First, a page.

A former student at a college that Ofsted identified as struggling from “endemic” sexualised behaviour has been found guilty of raping another pupil multiple times on the campus.
Hereward College said this week that it was “deeply saddened” and extended its sympathies to the victim, after a 23-year-old man was convicted of four counts of rape against another student in Coventry.
He was convicted at Warwick Crown Court on September 29, and sentencing has been adjourned while psychiatric and pre-sentence reports are prepared. Neither the defendant nor the victim are still students at the college.
The general FE college, which caters for day and residential learners with complex disabilities and learning difficulties, received a damning grade four-overall Ofsted report last November, which raised serious concerns about alleged sexual incidents and a lack of safeguarding.
“The college is deeply saddened by this case and extends sympathy to the former learner who suffered this abuse by the defendant,” said a spokesperson for the college.
“The safety and welfare of our learners, many of whom are vulnerable, is of paramount importance.
“We make our learners aware on enrolment of the members of our safeguarding team they can approach if they have any concerns or feel unsafe.
“They also receive lessons on personal, social and health education which includes topics on keeping themselves safe.”
He added that the college had introduced a number of changes to address issues raised through the ‘inadequate’ report.
“A new code of conduct for learners makes clear the college’s expectations, including those related to sexual behaviours on the college site,” he added.
“A new principal joined the college in August with significant experience of special needs provision in FE and is addressing all leadership and management issues highlighted by Ofsted.”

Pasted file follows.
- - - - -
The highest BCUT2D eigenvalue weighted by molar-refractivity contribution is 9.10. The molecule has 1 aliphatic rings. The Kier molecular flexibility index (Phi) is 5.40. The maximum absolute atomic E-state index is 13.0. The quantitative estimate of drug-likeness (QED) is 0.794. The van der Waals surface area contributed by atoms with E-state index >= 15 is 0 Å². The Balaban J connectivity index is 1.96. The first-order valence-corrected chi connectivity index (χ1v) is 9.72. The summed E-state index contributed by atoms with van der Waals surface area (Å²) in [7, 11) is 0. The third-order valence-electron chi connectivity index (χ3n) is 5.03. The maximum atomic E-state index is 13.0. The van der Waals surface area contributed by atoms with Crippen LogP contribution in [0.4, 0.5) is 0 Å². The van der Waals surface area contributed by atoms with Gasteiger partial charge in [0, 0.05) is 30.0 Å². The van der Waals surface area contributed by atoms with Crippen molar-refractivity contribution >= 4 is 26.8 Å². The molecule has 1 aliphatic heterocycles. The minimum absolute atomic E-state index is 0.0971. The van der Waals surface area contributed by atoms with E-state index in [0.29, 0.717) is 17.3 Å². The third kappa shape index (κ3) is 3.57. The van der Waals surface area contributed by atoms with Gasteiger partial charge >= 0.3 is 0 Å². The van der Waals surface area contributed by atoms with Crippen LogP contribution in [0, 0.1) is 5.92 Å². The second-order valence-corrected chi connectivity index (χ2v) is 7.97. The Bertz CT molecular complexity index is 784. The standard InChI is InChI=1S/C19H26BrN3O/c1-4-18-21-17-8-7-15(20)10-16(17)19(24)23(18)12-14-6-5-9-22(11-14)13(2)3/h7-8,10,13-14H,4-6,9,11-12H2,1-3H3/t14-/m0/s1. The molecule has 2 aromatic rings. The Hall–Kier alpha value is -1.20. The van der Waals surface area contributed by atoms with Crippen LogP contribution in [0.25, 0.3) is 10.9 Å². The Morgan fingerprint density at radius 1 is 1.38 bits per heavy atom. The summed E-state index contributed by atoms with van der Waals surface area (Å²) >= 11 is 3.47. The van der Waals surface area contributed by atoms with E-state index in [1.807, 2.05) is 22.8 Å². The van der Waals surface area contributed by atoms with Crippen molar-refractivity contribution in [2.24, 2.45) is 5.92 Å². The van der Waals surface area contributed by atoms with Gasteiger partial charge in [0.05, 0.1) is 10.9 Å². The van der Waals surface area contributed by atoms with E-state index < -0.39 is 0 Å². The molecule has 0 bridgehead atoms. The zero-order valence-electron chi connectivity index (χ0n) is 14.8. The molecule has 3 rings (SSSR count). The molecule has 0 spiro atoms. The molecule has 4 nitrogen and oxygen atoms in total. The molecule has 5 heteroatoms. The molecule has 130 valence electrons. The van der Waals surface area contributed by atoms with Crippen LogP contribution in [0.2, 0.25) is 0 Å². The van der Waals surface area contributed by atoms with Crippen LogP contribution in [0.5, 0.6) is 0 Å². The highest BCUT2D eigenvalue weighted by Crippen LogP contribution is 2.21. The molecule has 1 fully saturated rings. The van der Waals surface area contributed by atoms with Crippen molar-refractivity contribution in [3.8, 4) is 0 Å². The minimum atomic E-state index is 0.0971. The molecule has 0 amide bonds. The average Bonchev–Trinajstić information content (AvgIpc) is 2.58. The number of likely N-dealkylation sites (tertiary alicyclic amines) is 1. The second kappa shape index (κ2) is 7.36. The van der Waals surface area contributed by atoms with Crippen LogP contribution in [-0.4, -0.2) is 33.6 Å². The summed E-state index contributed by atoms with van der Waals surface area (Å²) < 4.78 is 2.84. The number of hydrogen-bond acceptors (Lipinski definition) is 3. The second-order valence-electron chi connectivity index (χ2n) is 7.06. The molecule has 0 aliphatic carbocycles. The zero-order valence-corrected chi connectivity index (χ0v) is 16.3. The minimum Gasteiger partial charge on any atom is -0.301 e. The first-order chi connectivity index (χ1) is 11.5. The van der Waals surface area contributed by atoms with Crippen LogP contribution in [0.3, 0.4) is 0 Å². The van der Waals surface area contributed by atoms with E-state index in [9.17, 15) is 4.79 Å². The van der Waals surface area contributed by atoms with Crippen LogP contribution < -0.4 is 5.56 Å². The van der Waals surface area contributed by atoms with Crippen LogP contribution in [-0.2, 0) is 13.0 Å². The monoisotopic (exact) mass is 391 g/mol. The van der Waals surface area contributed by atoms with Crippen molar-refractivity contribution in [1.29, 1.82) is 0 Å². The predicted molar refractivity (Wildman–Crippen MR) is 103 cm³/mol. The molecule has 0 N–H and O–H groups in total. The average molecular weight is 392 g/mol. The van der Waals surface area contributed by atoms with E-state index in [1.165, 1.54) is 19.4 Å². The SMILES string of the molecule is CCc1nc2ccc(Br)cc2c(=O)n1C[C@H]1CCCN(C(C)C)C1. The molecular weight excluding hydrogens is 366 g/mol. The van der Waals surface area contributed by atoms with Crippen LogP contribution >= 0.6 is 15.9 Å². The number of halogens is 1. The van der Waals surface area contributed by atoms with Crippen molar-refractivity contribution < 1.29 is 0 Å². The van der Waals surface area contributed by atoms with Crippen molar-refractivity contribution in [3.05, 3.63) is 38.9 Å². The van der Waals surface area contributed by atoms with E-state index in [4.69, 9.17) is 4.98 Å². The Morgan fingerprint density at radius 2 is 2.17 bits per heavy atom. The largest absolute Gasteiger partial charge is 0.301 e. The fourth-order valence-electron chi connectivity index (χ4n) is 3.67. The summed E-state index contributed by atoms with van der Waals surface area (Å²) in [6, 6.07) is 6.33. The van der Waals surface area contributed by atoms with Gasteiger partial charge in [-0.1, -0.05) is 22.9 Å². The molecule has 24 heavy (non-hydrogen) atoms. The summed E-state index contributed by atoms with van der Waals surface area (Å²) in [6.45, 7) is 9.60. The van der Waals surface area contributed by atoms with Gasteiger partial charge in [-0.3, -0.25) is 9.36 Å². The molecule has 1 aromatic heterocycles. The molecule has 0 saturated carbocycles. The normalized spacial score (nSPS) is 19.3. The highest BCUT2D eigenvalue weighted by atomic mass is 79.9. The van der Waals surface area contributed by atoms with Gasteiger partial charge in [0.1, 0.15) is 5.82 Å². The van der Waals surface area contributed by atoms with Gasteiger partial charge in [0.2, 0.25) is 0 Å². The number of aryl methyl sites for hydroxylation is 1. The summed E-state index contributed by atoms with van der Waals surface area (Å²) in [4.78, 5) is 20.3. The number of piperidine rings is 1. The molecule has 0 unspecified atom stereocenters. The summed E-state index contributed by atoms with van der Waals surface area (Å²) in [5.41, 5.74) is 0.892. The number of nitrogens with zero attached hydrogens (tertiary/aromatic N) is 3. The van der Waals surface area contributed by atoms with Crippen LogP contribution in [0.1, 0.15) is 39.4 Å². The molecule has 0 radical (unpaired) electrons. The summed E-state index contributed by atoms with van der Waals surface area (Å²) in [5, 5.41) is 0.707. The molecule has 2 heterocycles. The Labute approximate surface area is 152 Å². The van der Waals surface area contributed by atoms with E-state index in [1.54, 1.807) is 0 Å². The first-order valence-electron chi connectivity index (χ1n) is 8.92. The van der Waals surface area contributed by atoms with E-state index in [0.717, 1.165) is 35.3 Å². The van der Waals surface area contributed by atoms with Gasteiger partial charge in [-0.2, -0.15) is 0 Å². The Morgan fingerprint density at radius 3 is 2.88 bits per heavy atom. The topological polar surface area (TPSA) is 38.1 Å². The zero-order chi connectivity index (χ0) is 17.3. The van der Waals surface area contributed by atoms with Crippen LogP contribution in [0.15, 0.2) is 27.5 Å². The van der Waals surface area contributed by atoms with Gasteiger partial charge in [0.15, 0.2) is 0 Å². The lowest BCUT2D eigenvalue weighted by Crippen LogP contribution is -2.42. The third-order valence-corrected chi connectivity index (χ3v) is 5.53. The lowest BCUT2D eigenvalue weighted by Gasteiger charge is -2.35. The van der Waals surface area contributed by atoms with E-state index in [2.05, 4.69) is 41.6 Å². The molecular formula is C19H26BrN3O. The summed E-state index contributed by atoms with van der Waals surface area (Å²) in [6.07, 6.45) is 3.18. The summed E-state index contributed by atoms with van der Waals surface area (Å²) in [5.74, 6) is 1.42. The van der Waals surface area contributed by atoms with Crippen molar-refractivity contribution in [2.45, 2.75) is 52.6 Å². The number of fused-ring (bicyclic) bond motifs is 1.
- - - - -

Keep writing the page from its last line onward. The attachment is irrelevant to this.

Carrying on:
The report condemned the governors, leaders and managers for refusing to accept the findings of an investigation by the local authority into an alleged incident.
“There have been a number of alleged incidents of peer-on-peer abuse in the college’s day and residential provision. One or more of the alleged incidents remains under investigation by another agency,” it said.
“Leaders and managers have failed in their duty to ensure that statutory requirements are met in relation to safeguarding and therefore learners are not safe.”
Reports from two monitoring visits have been published since the inspection. One published in January noted that Hereward had appointed a new safeguarding manager and begun to strengthen its relationship with the local authority.
However, it warned: “A worryingly high proportion of the incidents involve sexualised behaviour, and in some cases sexual assaults by one learner on another. Female learners and learners looked after are more often victims than learners from other groups.”
It did note some progressing, pointing out that “leaders and managers now have a greater awareness that these incidents are occurring”.
After the second monitoring visit, published in May, Ofsted noted that governors were in the process of recruiting a new principal and had already appointed a vice-principal with a responsibility for safeguarding and a safeguarding manager, as well as forming safeguarding team with five members of staff.
It described “significant improvements” to processes at the college since the previous visit, and acknowledged “much improved” relationships with external agencies.
But it warned there was “still much to do before these positive changes have the desired impact on the extent to which learners feel safe and are safe”.